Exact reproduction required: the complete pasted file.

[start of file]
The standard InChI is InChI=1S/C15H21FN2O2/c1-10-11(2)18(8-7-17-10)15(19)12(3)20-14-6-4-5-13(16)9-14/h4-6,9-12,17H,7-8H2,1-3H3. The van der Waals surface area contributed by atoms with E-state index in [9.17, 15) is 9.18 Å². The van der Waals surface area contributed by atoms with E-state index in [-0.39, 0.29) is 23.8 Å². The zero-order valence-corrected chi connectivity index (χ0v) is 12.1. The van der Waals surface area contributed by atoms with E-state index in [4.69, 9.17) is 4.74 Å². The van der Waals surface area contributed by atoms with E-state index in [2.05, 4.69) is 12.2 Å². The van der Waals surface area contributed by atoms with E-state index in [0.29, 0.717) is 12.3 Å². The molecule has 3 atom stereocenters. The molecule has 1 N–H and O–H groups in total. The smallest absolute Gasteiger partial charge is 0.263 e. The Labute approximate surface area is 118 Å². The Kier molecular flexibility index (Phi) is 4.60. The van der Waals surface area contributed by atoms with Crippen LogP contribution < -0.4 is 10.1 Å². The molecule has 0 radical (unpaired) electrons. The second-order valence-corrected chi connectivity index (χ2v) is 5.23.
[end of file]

The standard InChI is InChI=1S/C15H21FN2O2/c1-10-11(2)18(8-7-17-10)15(19)12(3)20-14-6-4-5-13(16)9-14/h4-6,9-12,17H,7-8H2,1-3H3. The van der Waals surface area contributed by atoms with E-state index in [9.17, 15) is 9.18 Å². The van der Waals surface area contributed by atoms with E-state index in [-0.39, 0.29) is 23.8 Å². The zero-order valence-corrected chi connectivity index (χ0v) is 12.1. The van der Waals surface area contributed by atoms with E-state index in [4.69, 9.17) is 4.74 Å². The van der Waals surface area contributed by atoms with E-state index in [2.05, 4.69) is 12.2 Å². The van der Waals surface area contributed by atoms with E-state index in [0.29, 0.717) is 12.3 Å². The molecule has 3 atom stereocenters. The molecule has 1 N–H and O–H groups in total. The smallest absolute Gasteiger partial charge is 0.263 e. The Labute approximate surface area is 118 Å². The Kier molecular flexibility index (Phi) is 4.60. The van der Waals surface area contributed by atoms with Crippen LogP contribution < -0.4 is 10.1 Å². The molecule has 0 radical (unpaired) electrons. The second-order valence-corrected chi connectivity index (χ2v) is 5.23.